He had been asleep and still all day long suffering from a fever of 104°.
My cousin Michael asked friends and family to pray for his nephew via text message.
The message went out and told everyone to stop what they were doing and pray for my little cousin, his nephew, by name.
His fever had been running steadily at 103°-104°.
Within 20 minutes after disseminating the call to prayer, his fever subsided to a totally normal temperature of 98°!
Two days of modern medicine and health professionals could not bring his fever down, but God did in twenty minutes.
Then he woke up and asked for a popsicle :)
Thank you Lord Jesus!
(1 Chronicles 16:9-10)
Sing to him, yea, sing praises to him: and relate all his wondrous works. Praise ye his holy name: let the heart I of them rejoice, that seek the Lord.
As sort of a Part Two to my last post… I wanted to dedicate a full post to “Communion in the Hand.”
I was born after the Council and never thought twice about this sort of thing. I was taught to receive Holy Communion in the hand, creating a “throne” for our Lord to sit on His way to your mouth. Now, I’m not saying that someone is bad for doing this… many people don’t even know the difference–like I didn’t.
A 2008 study from Center for Applied Research in the Apostolate (CARA) at Georgetown University surveyed 1,007 self-identified adult Catholics in the United States on several points of the Faith.
Here is a PDF of the results from the study on the Mass and the Eucharist. They found that 91% of people who attend Mass weekly believe in the Real Presence. 65% of who attend less than weekly, but at least once a month… and unsurprisingly, 40% of who attend a few times a year or less.
Even NCR (National Catholic Reporter aka “Fishwrap”, or as Father “Z”uhlsdorf calls it, National Schismatic Reporter) weighed in on this issue, reporting the results of their 2011 survey. Here is an excerpt of what they said:
We found that half of adult Catholics (50 percent) know the church’s teaching regarding the real presence and half do not. We also found that close to two-thirds of adult Catholics (63 percent) believe that “at the consecration during a Catholic Mass, the bread and wine really become the body and blood of Jesus Christ.” Therefore, more adult Catholics believe the statement than understand its source.
Whether or not you believe their assessment holds any water, it is definitely a trend in the Catholic Church in America–and likely throughout the world.
The question is, has communion in the hand affected the belief of the Real Presence?
No one can deny that we are visual creatures. We can recognize something seemingly sacred by observing the actions of other people… receiving the Eucharist on your knees and on the tongue is a powerful visual of the belief in the sacredness of the Eucharist.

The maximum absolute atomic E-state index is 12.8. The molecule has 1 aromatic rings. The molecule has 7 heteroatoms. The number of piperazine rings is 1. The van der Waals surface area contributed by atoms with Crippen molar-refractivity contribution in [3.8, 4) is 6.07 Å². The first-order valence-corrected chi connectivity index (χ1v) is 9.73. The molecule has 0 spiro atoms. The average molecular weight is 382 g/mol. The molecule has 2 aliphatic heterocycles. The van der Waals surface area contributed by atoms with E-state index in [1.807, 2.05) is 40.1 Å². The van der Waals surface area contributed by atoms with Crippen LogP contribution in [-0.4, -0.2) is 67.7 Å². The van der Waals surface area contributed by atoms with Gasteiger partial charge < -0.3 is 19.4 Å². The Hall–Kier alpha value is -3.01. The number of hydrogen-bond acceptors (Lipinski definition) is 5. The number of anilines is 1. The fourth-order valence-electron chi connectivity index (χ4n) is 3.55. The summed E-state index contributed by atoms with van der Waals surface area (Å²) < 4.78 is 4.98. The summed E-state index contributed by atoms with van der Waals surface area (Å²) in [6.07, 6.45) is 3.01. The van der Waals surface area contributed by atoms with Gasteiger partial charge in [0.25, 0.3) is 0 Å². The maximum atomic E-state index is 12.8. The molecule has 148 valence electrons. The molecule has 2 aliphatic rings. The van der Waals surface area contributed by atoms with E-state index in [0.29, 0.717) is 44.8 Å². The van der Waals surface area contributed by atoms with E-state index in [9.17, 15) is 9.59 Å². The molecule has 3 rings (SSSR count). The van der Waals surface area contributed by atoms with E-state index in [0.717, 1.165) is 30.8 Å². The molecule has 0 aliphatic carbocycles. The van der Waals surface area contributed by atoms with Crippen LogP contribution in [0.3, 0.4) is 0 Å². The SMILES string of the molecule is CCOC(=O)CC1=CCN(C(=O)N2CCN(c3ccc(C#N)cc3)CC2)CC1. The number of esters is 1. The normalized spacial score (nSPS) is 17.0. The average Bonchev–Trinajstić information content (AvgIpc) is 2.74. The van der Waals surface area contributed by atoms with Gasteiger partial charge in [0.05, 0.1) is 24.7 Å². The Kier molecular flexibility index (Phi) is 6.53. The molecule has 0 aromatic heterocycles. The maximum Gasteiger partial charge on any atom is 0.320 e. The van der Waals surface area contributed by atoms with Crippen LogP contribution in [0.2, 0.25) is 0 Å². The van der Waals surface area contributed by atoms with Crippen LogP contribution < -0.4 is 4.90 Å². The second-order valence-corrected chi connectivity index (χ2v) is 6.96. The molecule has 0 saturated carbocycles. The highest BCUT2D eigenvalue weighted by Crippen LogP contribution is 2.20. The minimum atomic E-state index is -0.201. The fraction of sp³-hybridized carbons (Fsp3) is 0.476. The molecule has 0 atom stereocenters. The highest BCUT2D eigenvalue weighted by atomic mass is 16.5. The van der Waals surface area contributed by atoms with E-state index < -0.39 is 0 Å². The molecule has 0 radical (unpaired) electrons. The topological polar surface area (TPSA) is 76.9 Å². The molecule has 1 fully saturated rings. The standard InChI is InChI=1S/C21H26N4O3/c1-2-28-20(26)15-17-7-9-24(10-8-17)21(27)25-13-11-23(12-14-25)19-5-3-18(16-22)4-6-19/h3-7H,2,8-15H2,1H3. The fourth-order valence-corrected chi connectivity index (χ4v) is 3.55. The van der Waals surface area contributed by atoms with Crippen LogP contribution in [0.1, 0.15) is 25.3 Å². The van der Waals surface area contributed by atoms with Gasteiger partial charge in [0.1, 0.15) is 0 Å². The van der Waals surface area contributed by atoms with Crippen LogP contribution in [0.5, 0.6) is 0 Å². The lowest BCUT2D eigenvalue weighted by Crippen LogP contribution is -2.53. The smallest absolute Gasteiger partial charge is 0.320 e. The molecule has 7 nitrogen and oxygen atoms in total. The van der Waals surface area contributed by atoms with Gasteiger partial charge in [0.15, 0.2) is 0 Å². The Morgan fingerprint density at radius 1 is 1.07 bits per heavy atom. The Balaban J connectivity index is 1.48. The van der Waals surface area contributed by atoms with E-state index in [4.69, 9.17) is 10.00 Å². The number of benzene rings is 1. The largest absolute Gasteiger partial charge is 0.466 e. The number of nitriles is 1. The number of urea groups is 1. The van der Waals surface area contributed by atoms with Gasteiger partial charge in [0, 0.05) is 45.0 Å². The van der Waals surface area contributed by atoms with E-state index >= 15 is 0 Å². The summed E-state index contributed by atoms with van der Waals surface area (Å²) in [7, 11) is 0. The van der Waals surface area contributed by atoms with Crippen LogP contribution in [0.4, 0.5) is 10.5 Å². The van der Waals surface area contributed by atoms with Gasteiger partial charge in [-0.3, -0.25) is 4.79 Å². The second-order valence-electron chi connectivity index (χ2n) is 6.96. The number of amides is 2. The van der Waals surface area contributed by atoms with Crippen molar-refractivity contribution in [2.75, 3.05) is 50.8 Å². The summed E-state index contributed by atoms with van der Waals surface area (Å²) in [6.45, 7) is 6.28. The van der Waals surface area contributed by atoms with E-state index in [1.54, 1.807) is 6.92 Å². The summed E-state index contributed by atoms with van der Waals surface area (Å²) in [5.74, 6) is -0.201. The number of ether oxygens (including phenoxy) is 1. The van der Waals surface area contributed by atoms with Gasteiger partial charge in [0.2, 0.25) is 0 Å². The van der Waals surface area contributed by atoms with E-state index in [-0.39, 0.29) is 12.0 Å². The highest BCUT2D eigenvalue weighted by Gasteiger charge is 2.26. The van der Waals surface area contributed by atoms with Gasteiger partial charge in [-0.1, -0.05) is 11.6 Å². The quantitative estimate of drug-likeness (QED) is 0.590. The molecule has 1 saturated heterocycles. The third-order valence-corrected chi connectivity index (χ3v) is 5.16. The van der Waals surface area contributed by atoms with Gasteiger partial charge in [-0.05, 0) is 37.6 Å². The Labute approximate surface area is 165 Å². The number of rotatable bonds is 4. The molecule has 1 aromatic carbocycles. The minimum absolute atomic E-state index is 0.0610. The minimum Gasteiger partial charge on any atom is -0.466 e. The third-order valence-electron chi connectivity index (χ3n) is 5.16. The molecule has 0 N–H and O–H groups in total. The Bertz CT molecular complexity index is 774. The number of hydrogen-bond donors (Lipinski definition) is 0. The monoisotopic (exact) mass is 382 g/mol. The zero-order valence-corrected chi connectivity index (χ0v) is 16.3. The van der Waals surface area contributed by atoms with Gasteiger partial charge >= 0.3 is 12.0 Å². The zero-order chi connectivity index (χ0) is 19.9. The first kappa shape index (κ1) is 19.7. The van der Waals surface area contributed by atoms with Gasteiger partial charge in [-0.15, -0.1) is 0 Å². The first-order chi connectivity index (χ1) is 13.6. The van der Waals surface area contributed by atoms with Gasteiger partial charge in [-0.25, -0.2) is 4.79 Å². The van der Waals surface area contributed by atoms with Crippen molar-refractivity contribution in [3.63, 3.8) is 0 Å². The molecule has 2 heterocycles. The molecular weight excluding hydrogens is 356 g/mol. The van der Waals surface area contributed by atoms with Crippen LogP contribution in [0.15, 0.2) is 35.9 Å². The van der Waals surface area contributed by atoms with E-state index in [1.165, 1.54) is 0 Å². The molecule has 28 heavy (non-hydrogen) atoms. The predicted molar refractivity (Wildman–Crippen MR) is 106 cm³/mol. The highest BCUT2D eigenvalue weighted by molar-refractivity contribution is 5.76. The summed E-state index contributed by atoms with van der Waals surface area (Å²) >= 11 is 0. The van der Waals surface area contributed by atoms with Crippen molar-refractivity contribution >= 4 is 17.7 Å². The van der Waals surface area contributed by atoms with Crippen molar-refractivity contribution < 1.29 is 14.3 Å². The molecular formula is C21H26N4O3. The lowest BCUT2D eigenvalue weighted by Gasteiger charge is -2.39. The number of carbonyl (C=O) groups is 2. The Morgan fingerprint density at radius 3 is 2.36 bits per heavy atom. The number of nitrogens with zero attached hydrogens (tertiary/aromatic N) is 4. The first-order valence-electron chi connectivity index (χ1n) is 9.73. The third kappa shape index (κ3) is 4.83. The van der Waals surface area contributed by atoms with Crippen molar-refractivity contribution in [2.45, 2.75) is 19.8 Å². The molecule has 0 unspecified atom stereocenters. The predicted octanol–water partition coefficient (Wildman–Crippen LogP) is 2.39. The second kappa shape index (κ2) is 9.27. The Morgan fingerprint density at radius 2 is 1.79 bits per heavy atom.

On the other hand, receiving the Eucharist in the hand and popping it in your mouth as you walk away from the clergyman or (ugh) EMHC doesn’t quite send the same message.
Can the Eucharist be reverently received in the hand? Surely. That is how I was taught and received Jesus in the Eucharist for years… but did I hold the same sacredness for it–and did I fully grasp what I was receiving? Shamefully, no, I didn’t. I think more appropriately in this case than ever, actions speak louder than words.
Lex Orandi, Lex Credendi, Lex Vivendi.
As we Worship, So we Believe, So we Live
How we worship is how we believe, which affects how we live.
If we approach and receive the Blessed Sacrament like a Protestant approaches their version(s) of [originally Catholic] communion, in which they do not believe that Jesus is present Body and Soul in the Eucharist, then we will believe in that manner.
It’s as simple as that.
Enjoy some ChurchMilitant.tv (formerly RealCatholicTV.com) videos on the subject.
“Holy Communion in the Hand”
“Kneel before God!”
Pope emeritus Benedict XVI stated on February 14, 2013, that the Second Vatican Council (Vatican II) was hijacked by the media, and the consequences of the world’s interpretation of the Council was devastating.
Listen below to His Holiness’ words.
If the “closed caption” feature is not enabled, turn it on to read Benedict’s comments in English.
The breakdown and falling away from the Faith is a direct result from progressive elements in the Church interpreting the Council’s documents the way they see fit–all the while using the secular media as an echo chamber for their revisions and reinterpretations.
It has been used as an excuse to fill the sanctuary with “Extraordinary Ministers of Holy Communion,” blurring the lines between clergy and laity. The Council was cited as an excuse to move the tabernacle out of the center of the Church and for swapping the altar out for a table, and turning it versus populus… when no document of the Council ever called for it.
The “community of believers” is overtly stressed at Holy Communion (hence the table for an altar)–probably the reason why so many EMHC’s are used. I’ve even had to try to dodge an EMHC attempting to bless my children… it just flat-out confuses the roles.
The playing of music, reminiscent of Reformer hymns, so loud during the “Eucharistic procession” (I don’t know if that’s what it’s called or not, but more often than not, it does feel like a procession to me) that you can’t even hear yourself pray when you return to the pew.